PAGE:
The luminescent properties of novel Cu+, Sm3+ single- and co-doped borosilicate glasses were systematically investigated by absorption, excitation, emission spectra and decay curves. Cu+ single-doped glasses emit broad luminescence band covering all the visible range. And their peaks shift to blue with decreasing excitation wavelength from 330 to 280 nm. Cu+, Sm3+ co-doped samples generate the varied hues from blue white to pure white and eventually to yellow white due to an efficient energy transfer from Cu+ to Sm3+. Our research indicates the potential application of Cu+, Sm3+ co-doped borosilicate glasses as converting phosphors for white LEDs pumped by UV LED chips.
©2012 Optical Society of America
Over the past decades, white light-emitting diodes (W-LEDs), the next generation of solid-state light source, have attracted significant attention not only due to their long lifetime, environment benefits and low energy consumption, but also their wide applications for displays and lighting, such as devices indicators, backlights, automobile headlights and general illumination, etc [1–6].
Recently, W-LEDs fabricated by ultraviolet (UV) LED chip coupled with tri-color phosphors have been investigated extensively due to the remarkable development of UV diodes. However, the efficiency of W-LEDs developed by this method is low since the strong re-absorption of blue light by green and red phosphors . Therefore, it is urgent and interesting to develop novel single-phased multi-activators co-doped systems capable of emitting white light under UV chip excitation, which are based on the luminescence and energy transfer (ET) between multi-activators [7–11]. Besides, compared to conventional phosphors used for W-LEDs, luminescent glasses not only present excellent optical properties, better mechanical properties, lower production cost and simpler manufacturing procedures, but also show an epoxy-resin free assembly process [12–14].
Consequently, white light has been generated by doping multi-activators such as Ce3+/Mn2+ [9–11], Eu2+/Mn2+ [7, 8], Ce3+/Sm3+  and Tb3+/Sm3+  in various powder phosphors and glasses. More interesting, the luminescent properties and ET process of noble metal species and rare earth ions (REI) co-doped glasses such as (Cu+)2/Eu3+ , Ag/Eu3+ [13, 17], Au/Eu3+ , Ag/Sm3+ [17, 18] and Au/Sm3+  co-doped systems have become an attractive subject to achieve tunable luminescence. But, to the best of our knowledge, no report has been carried out on Cu+, Sm3+ co-doped glasses.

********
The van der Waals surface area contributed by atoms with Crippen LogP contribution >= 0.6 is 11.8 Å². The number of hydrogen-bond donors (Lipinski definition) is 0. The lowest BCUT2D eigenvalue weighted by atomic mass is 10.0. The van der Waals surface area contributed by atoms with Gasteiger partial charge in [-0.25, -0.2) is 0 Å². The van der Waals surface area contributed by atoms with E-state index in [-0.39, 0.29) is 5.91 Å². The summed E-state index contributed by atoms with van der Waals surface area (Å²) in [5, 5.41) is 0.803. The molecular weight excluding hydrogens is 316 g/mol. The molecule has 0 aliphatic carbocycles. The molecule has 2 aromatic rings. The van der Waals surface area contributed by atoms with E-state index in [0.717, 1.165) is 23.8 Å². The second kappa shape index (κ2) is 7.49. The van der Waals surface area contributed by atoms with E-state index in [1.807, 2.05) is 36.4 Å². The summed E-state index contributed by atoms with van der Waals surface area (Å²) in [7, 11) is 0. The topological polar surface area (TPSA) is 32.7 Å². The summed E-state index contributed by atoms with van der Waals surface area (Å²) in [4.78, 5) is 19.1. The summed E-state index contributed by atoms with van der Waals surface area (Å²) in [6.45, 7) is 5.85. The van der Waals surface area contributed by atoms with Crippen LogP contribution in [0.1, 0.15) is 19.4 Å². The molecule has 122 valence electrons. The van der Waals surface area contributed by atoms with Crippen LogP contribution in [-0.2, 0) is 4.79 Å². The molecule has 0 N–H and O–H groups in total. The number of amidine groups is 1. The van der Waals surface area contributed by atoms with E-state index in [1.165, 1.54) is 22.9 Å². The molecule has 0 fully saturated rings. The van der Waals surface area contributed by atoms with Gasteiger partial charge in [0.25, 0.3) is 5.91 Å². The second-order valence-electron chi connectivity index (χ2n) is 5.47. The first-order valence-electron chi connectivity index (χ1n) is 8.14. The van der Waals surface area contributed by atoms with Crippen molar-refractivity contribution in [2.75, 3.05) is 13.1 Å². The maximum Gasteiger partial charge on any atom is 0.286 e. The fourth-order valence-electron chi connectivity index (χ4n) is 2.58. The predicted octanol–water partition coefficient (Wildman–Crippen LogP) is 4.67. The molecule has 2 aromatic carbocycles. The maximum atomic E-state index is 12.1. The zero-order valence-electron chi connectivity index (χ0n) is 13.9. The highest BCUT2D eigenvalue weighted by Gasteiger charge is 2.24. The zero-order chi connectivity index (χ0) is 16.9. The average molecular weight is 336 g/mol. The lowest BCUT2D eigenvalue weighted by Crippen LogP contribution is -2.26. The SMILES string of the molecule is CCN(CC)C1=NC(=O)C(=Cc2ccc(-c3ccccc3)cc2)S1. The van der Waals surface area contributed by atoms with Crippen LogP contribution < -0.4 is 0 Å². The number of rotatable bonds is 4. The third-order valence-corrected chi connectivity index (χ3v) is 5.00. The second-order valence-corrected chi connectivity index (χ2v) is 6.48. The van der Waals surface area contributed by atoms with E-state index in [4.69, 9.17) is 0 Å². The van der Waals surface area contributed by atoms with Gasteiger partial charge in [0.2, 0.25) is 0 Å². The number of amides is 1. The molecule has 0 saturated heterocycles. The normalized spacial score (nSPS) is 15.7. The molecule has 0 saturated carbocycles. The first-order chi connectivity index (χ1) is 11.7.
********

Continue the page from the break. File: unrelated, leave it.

Fluorescence of Cu+ comes from excited s state to ground d state (d9s→d10) transition, which is strictly forbidden for free ions but partially allowed in solids by electronic coupling with lattice vibrations of odd parity. Generally, the s excited state splits into singlet (1T2g, 1Eg) and triplet (3T2g, 3Eg) parts, and after that the triplets may be split further by spin-orbit interactions [14, 19–21]. Thus Cu+ ions exhibit broad excitation at UV band and wide emission at visible (VIS) region, which are very sensitive to host compositions. Accordingly, for Cu+, Sm3+ co-doped glasses, the ET process from Cu+ to Sm3+ can occur, and consequently the luminescence may be tuned.
In this manuscript, borosilicate glasses were selected as host materials . The luminescent properties of Cu+, Sm3+ single- and co-doped borosilicate glasses and ET process from Cu+ exhibit to Sm3+ were investigated systematically. Adjustable emissions from blue white through pure white to yellow white were obtained.
The nominal host composition (in mol%) is 50SiO2-14B2O3-10Al2O3-3Na2O-8MgO-8ZnO-3.5ZrO2-3.5Gd2O3. Samples G-host (the host), GSm2 (doped with 2 SmO3/2), GCux (xCuO), GCu2Smy (2CuO and ySmO3/2) were prepared by melt-quenching method. Raw materials were first mixed homogeneously in an agate mortar by adding ethanol and dried in an oven at 120 °C for 20 min, then melted in a covered corundum crucible at 1400 °C for 1 h in air atmosphere. The melts were poured onto a 300 °C preheated stainless-steel mold and pressed by another plate, then cooled down to room temperature to form glasses. Finally, all glass samples were sliced and polished with thickness of 2 mm for optical measurements.
Absorption spectra were measured by a U-3900 UV-VIS spectrophotometer (Hitachi). Excitation and emission spectra were recorded on an Edinburgh Instruments FS920 spectrofluorometer by using a continuous wave 450 W Xe lamp as the excitation source, and external quantum efficiency was obtained using a BaSO4-coated integration sphere. Decay curves were performed on a Cary Eclipse spectrofluorometer (Varian Instruments). All the experiments were carried out at room temperature.
3. Results and discussion
Figure 1 reveals transmission spectra of G-host, GSm2 and GCu2Smy (y = 0, 1, 2, 4, 6) samples in UV-VIS regions. All samples are highly transparent (about 82%). The sharp absorption bands located at 359, 373, 402 and 470 nm in GSm2 sample can be assigned to transitions from 6H5/2 ground state to 4H7/2, 6P7/2, 4F7/2 and 4I11/2 excited states of Sm3+ ions, respectively . Also, the absorption at 402 and 470 nm in GCu2Smy samples becomes more distinct with the increase of Sm3+ content. Significantly, compared to G-host and GSm2 samples, GCu2 and GCu2Smy samples present an obvious absorption from 250 to 380 nm, which can be generally attributed to Cu+ corresponding to the transition from ground d state to excited s states . Besides, there is no obvious absorption band from 510 to 800 nm, which confirms that there is no Cu nanoparticles  or Cu2+  in glasses.